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Coal falling from the moving belt conveyor into the big pile

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U.S. coal prices surged past $200/ton for the first time ever Monday, sparked by the global energy crunch that has raised demand for the fuel.

Shares of big U.S. coal companies are rising across the board: (NYSE:CEIX) +7.6%, (NYSE:ARCH) +7.4%, (NYSE:BTU) +6.7%, (SXC) +5.8%, (HCC) +4.9%, (AMR) +4.8%, (ARLP) +3.4%.

Spot prices for coal from Central Appalachia rose to $204.95/ton for the week ending September 30, the highest in records dating to 2005, the U.S. Energy Information Administration reported.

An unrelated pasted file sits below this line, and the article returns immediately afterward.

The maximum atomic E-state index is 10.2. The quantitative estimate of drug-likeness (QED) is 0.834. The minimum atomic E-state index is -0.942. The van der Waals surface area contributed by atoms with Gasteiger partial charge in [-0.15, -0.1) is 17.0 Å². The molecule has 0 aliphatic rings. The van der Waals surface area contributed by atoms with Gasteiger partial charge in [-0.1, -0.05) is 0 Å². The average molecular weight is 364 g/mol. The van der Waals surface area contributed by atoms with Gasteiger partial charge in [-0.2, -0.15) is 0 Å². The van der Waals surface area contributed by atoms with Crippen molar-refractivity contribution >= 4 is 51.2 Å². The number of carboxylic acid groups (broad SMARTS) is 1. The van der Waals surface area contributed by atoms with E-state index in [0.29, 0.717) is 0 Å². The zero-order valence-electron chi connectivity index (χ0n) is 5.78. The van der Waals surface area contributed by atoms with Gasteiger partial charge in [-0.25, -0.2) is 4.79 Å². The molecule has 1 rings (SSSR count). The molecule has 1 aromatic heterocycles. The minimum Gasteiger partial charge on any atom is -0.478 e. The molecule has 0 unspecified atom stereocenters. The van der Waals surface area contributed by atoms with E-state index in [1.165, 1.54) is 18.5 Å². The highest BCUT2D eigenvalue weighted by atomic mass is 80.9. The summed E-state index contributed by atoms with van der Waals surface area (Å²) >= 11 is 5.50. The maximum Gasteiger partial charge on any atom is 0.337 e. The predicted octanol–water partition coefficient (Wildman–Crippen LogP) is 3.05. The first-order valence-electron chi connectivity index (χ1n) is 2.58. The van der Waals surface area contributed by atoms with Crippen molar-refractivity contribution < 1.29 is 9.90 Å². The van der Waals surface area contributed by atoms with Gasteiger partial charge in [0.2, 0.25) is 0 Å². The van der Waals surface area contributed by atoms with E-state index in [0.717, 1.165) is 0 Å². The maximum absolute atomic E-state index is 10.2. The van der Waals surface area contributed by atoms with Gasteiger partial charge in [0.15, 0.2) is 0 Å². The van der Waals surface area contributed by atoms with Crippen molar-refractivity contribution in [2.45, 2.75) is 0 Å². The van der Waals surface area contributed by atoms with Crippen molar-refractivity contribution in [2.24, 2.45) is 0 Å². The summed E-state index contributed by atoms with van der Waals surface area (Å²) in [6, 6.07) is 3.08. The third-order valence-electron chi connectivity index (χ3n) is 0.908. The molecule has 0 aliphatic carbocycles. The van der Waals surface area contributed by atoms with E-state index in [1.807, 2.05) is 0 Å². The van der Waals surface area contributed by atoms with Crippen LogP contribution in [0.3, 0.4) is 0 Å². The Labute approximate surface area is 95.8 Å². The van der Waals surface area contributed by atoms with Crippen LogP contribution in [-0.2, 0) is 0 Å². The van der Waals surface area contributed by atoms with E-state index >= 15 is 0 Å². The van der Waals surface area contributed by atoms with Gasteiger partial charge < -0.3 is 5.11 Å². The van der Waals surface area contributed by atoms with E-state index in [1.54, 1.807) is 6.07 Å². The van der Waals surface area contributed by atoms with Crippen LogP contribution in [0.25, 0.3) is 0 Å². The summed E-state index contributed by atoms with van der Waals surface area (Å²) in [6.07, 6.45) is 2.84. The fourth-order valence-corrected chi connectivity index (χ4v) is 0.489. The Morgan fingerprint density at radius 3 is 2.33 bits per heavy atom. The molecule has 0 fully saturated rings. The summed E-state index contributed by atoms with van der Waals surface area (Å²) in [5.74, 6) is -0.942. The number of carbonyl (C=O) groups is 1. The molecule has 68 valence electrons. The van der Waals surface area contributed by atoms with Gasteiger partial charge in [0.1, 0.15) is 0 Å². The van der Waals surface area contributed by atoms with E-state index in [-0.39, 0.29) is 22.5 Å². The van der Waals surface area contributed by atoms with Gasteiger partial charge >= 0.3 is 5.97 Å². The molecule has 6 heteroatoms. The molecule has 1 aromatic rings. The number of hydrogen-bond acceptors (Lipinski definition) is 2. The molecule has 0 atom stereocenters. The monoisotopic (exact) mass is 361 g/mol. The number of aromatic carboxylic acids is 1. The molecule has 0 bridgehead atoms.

Coal prices began climbing as rebounding economies around the world drove up demand for electricity faster than coal miners and natural gas producers could boost supply for power plants, and then was exacerbated when Russia’s war in Ukraine upended energy markets.

Meanwhile, coal producers are running at full-tilt and have little ability to boost output, Bloomberg’s Will Wade writes.

Consol Energy (CEIX) is in good position to benefit from the global coal bull market as it produces both metallurgical and utility coal for domestic and international customers, Leo Nelissen writes in an analysis posted on Seeking Alpha.

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